Dale Purves, Research Professor of Duke Institute for Brain Sciences and Neurobiology and Philosophy and Member of Center for Cognitive Neuroscience    editDale Purves

The Purves Laboratory is continuing to study visual perception and its neurobiological underpinnings. Ongoing investigations include understanding the perception of brightness, color, orientation, motion, and depth. The unifying theme of these several projects is the hypothesis that visual percepts are generated according to a wholly empirical strategy. The strategy represents in perception the empirical significance of the stimulus rather than its properties. This theory of vision and its relation to cortical structure and function is being explored by examining in probabilistic terms the perceptual responses of human subjects, the properties of virtual organisms that evolve in defined visual environments, and the response properties of visual cortical neurons in experimental animals. Current work is focused on the validation of the theory using natural image databases with complete information about luminance, color and range (physical geometry), asking whether the corresponding perceptual phenomenology is accurately predicted by the statistical information in these proxies of human experience. This empirical theory of vision is also being extended to understanding the phenomenology of music, and to audition more generally.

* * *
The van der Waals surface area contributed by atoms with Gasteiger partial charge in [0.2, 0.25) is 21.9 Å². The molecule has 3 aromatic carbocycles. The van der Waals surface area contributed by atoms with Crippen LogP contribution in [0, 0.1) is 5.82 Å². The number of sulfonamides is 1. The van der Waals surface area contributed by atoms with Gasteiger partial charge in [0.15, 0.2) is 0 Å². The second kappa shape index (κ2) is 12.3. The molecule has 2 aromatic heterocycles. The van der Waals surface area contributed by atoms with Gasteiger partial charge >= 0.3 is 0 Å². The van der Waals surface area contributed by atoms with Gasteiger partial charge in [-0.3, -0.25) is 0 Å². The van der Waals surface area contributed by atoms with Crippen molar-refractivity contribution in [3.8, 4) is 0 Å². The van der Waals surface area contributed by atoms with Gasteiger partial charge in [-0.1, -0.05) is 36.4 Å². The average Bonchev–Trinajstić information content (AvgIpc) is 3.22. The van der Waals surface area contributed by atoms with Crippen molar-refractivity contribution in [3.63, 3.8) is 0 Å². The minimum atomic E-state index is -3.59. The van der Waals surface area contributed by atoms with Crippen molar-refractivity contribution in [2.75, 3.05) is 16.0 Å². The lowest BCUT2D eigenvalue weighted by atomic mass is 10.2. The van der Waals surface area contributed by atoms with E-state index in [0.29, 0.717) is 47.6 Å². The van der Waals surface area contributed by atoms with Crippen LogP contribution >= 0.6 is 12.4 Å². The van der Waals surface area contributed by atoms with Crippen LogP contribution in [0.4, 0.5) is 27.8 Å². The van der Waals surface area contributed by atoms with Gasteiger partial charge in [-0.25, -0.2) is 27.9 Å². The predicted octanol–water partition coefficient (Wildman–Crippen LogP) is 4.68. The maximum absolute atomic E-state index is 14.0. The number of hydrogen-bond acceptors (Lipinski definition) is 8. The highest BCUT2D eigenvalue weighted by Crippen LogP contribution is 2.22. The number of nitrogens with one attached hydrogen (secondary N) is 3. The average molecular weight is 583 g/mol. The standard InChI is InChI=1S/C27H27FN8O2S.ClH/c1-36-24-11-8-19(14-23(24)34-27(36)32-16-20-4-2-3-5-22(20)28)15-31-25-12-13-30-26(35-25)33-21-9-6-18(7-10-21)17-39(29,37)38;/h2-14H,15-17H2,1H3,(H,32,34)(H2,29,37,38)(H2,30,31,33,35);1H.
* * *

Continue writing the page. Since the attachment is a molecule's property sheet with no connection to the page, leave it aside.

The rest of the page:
Office Location: B241, LSRC Bldg., Research Drive, Durham, NC 27708
Email Address: send me a message
Web Page: http://neurobiology.mc.duke.edu/faculty/purves/

Education:
M.D., Harvard Medical School, 1964
A.B., Yale University, 1960
B.A., Yale University, 1960

Teaching (Spring 2018):

Representative Publications   (More Publications)